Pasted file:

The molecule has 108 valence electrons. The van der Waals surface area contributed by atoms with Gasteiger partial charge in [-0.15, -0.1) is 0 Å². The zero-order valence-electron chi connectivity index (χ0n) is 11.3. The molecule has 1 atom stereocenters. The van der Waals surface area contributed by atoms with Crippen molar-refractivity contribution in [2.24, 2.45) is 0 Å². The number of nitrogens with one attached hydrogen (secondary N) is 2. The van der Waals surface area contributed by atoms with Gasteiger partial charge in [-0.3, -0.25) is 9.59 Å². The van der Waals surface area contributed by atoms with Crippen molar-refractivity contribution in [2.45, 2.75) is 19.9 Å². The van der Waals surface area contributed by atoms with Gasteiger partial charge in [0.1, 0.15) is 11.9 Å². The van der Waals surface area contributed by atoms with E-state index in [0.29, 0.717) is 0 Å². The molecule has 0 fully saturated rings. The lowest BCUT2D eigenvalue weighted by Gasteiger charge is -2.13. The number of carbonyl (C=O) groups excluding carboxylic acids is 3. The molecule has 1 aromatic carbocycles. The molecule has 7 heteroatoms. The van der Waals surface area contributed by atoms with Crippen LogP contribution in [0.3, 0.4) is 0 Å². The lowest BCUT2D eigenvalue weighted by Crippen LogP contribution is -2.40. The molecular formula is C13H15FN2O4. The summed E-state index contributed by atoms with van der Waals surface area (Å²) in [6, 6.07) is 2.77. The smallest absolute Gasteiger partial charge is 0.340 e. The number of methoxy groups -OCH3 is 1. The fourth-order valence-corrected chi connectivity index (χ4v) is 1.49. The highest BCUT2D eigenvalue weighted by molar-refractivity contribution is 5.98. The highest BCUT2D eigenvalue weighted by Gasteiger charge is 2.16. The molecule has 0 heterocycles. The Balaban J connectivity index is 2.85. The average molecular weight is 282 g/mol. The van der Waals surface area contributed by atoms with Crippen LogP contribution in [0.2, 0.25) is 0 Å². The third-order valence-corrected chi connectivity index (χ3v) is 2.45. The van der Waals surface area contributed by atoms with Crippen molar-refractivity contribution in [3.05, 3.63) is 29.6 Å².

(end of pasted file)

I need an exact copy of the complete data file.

The molecule has 108 valence electrons. The van der Waals surface area contributed by atoms with Gasteiger partial charge in [-0.15, -0.1) is 0 Å². The zero-order valence-electron chi connectivity index (χ0n) is 11.3. The molecule has 1 atom stereocenters. The van der Waals surface area contributed by atoms with Crippen molar-refractivity contribution in [2.24, 2.45) is 0 Å². The number of nitrogens with one attached hydrogen (secondary N) is 2. The van der Waals surface area contributed by atoms with Gasteiger partial charge in [-0.3, -0.25) is 9.59 Å². The van der Waals surface area contributed by atoms with Crippen molar-refractivity contribution in [2.45, 2.75) is 19.9 Å². The van der Waals surface area contributed by atoms with Gasteiger partial charge in [0.1, 0.15) is 11.9 Å². The van der Waals surface area contributed by atoms with E-state index in [0.29, 0.717) is 0 Å². The molecule has 0 fully saturated rings. The lowest BCUT2D eigenvalue weighted by Gasteiger charge is -2.13. The number of carbonyl (C=O) groups excluding carboxylic acids is 3. The molecule has 1 aromatic carbocycles. The molecule has 7 heteroatoms. The van der Waals surface area contributed by atoms with Crippen LogP contribution in [0.3, 0.4) is 0 Å². The lowest BCUT2D eigenvalue weighted by Crippen LogP contribution is -2.40. The molecular formula is C13H15FN2O4. The summed E-state index contributed by atoms with van der Waals surface area (Å²) in [6, 6.07) is 2.77. The smallest absolute Gasteiger partial charge is 0.340 e. The number of methoxy groups -OCH3 is 1. The fourth-order valence-corrected chi connectivity index (χ4v) is 1.49. The highest BCUT2D eigenvalue weighted by molar-refractivity contribution is 5.98. The highest BCUT2D eigenvalue weighted by Gasteiger charge is 2.16. The molecule has 0 heterocycles. The Balaban J connectivity index is 2.85. The average molecular weight is 282 g/mol. The van der Waals surface area contributed by atoms with Crippen LogP contribution in [0.2, 0.25) is 0 Å². The third-order valence-corrected chi connectivity index (χ3v) is 2.45. The van der Waals surface area contributed by atoms with Crippen molar-refractivity contribution in [3.05, 3.63) is 29.6 Å².